"The Esperanto book is good."
Translation:La Esperanta libro estas bona.
It is "Esperantlibro" if you can pronounce that consonant cluster, but you will hear some people (especially Japanese and Italians and those sorts of languages where they don't have lots of clusters (unlike English where we make constant use of lots of clusters like in "maths" (I've used a ton of them already))) will use the "O". One of the main criticisms of Esperanto is the ability to get some long clusters with word building.
In the romance languages, adjectives derived from proper nouns are not capitalized. So why is Esperanta capitalized in this answer? Does Esperanto follow the English habit of capitalizing adjectives derived from proper nouns?
And, what about the Spanish construction "libro de Esperanto". Does Esperanto follow the English language form or the Romance language form?
hm, well, I do not know for sure, but, I got an ok as an alternativ translation for writing 'La esperanton libron...' (with an 'o' and not an 'a' in your tranlation, though) so maybe the have added this one recently. I was suprised. any expert commens on that, please. Mi estas komencanto...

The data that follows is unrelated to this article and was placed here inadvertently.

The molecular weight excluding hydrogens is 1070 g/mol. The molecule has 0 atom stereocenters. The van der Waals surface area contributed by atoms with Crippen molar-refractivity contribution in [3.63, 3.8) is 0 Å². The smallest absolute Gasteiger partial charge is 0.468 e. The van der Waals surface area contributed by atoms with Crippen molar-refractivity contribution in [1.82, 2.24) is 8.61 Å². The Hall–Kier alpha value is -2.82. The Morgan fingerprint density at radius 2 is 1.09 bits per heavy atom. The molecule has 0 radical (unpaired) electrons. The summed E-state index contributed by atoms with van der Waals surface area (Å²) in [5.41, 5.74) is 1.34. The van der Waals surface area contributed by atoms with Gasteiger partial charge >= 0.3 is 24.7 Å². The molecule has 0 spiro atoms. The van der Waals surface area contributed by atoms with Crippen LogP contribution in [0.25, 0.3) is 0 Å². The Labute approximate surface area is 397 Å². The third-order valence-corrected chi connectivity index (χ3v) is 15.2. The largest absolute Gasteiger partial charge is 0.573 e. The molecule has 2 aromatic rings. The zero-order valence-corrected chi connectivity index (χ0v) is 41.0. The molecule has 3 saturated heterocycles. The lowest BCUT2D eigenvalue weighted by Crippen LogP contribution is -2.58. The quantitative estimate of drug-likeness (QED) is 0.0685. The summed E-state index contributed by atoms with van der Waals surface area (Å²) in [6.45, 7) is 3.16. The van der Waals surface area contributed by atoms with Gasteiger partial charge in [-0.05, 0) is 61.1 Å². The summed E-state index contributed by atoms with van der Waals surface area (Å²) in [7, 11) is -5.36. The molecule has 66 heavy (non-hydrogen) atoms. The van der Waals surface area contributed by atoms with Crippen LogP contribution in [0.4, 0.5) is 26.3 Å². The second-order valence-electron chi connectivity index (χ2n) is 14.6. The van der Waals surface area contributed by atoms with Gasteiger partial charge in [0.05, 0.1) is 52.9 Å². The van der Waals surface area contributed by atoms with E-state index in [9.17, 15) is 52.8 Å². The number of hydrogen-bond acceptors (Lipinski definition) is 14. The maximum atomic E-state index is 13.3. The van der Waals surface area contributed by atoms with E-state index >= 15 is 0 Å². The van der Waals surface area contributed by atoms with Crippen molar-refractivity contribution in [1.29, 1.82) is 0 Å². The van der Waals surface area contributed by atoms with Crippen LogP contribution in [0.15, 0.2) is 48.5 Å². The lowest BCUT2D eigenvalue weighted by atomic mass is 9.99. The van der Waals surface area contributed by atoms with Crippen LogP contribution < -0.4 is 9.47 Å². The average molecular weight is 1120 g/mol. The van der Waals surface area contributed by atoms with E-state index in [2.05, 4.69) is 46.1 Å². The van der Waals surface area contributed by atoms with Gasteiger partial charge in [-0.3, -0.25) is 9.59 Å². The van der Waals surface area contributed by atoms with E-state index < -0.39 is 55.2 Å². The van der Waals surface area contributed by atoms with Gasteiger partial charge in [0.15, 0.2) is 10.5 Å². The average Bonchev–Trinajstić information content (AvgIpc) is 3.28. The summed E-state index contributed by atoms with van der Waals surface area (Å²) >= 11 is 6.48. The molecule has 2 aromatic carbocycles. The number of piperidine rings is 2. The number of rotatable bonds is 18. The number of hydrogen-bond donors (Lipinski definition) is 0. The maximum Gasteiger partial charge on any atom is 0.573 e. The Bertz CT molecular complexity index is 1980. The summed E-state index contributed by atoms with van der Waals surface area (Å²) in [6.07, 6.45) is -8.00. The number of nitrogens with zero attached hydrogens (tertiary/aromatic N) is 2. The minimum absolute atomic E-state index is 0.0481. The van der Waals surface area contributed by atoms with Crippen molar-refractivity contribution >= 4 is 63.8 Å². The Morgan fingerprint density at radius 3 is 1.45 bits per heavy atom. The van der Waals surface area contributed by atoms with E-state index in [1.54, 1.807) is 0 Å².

It makes sense, but I am not convinced at all you're right.
- (1) In Esperanto, I checked (and Salivanto confirmed) that proper nouns must be written with a capital letter. So DL is obviously wrong writing "usono", "adamo", "sofia", etc. so often, especially in the "tap the pairs" exercises.
- (2) Writing nationality adjectives with a capital is an English rule, not an Esperanto one : the English book = la angla libro.
- (3) I couldn't find any rule validating that a capital letter could be used in this case to avoid a possible confusion. Confusions do happen in any language, but we usually guess the true meaning in context.
- (4) In my Grand Dictionnaire Français-Espéranto (the reference in France), only Esperanto is written with a capital letter. In other cases, it's written esperanta, esperantista, esperantisto, esperantlingva…